One of the things that I am personally most proud of is that we have been a very active participant in the growth and development of Johnson & Wales University, which is one of the leading culinary and hospitality schools in the world today. I’ve been personally involved and incredibly proud of what we’ve done there.

Butler Hospital is an institution in Providence for psychological treatment. It began a program a few years ago to analyze one of the key elements of Alzheimer’s and we were the people who gave seed money for that program. This gave Butler leverage to gain some significant grants that allowed it to make some major discoveries in the area of Alzheimer’s disease.


PM: What was your goal when you professionalized the foundation with legal counsel, bylaws and a president?

JW: When we put in a president of the foundation, he was able to sort out what we were really doing, where our money was going and how it was being spent. So, the small organizations we are involved in every day, such as food pantries, consume about 30% of our outgoing funds. Our big organization donations are now about 70% of our total giving.

We are aiming to change that to 60/40 or even 50/50 because we want to make an impact on the smaller organizations around Rhode Island that do a tremendous job and certainly need help. But we had to professionalize it.

There are legal aspects to what we do with the foundation. I’m only one vote on a board of 11 people. The professionalism of the foundation has become so critical, and being only one vote I can’t administer this thing. It’s been wonderful to have a president who is totally focused on this. Our president visits every single major request to establish the viability and the benefits to the foundation and the requesting organization.


PM: What role do Taco employees who sit on the board play in the foundation?

JW: A number of Taco employees sit on the board for a one- or two-year term, and then they rotate off and someone else will come on. They’re chosen with some consideration of who might make some contributions. As a company, we’re very close and we know who is capable of what. Bringing people on from different parts of the company with different interests in the community allows us to get a different perspective of what we’re going to do.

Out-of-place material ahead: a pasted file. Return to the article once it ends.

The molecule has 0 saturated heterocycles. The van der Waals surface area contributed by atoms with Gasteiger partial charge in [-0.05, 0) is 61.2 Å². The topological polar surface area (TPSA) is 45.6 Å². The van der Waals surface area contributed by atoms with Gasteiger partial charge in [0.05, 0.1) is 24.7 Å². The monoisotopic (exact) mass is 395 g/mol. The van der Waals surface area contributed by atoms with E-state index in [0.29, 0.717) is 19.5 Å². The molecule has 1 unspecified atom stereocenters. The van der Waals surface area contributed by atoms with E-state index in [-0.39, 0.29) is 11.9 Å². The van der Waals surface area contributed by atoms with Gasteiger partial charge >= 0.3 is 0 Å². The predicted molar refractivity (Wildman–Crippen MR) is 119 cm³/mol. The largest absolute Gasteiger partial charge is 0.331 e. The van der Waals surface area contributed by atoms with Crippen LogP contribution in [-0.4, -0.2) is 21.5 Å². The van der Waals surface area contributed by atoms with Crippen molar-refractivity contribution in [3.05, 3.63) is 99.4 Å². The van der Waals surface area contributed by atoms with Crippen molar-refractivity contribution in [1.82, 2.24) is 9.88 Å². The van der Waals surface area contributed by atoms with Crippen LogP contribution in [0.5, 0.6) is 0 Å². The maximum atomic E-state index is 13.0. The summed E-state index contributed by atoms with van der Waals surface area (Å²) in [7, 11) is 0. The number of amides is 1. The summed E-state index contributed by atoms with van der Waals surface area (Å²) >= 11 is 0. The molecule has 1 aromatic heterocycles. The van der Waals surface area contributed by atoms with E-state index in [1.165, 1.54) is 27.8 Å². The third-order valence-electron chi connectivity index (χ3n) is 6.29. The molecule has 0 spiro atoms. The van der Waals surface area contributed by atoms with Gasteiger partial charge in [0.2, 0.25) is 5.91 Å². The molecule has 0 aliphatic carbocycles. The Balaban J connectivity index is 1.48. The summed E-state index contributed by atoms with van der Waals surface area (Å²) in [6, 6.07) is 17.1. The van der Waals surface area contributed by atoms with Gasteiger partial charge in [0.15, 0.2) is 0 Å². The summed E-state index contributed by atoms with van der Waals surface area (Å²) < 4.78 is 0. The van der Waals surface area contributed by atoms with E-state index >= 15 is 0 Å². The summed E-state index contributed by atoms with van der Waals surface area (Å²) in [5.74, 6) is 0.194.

We’ve never, for instance, been particularly interested in supporting sports because there is so much support for sports already. But we have a member of the foundation who has a background in soccer. As a result, we have contributed to an after-school soccer program in Rhode Island in the inner city, one that combines after-school studies with soccer, and this has had dramatic impact on saving kids from dropping out of school and continuing on with their education.

We never would have had that perspective without bringing in someone like that on the foundation board.

The other rationale for rotating board members is that it is important to find a way to disseminate information into the company as to what this foundation is doing. These are company dollars being spent in the community. For these people to leave the board meeting and go back to their respective areas and explain to their peers what is happening is a very valuable thing.


PM: How do Taco employees who do not sit on the board get involved in the foundation’s work?

JW: We have been very conscious of the fact that there are needs within the company beyond what we know. We have provided an avenue for our employees to come forward with their own requests to ask us to do something that they are a part of. They have to fulfill certain criteria, such as the amount of time they personally are involved in an activity, so it’s not just an activity that is out in left field and no one knows what it’s all about.

One of our five areas of focus is community service. Next door to us is the Cranston, R.I., Senior Center. Periodically, we have activities that allow our employees to go there and take part in what they’re doing. One example is the Meals on Wheels program. We have encouraged our people to give back to where we have taken from. I feel very strongly about that. They all can’t give money to organizations that they love and want to be a part of, but they can go and take part in food pantries, churches or whatever.


PM: What advice would you give to plumbing-and-mechanical contractors about getting more involved in their community?

JW: Think through what you really want to do and how you want to take part. We get so consumed in running our everyday business and protecting our gains, because it is a daunting task if you’re in that position. But there is something to be gained from giving back.

You have to be able to figure out a way to do it that is affordable — you just can’t start giving away everything — and impactful. It takes some forethought. We didn’t get to where we are in the last 12 months. This has taken 14 years. There are a lot of people who are needy of something. To be able to participate in providing that something is what we all have.

I view a company like Taco as not just a manufacturer of plumbing and heating equipment; there are a lot of those. I view us as also having a social responsibility, and that’s go give back to the community from which we take. We are a main part of this community. Thinking through how we can help uplift and stabilize our community is a basic, underlying thought of what we do every day.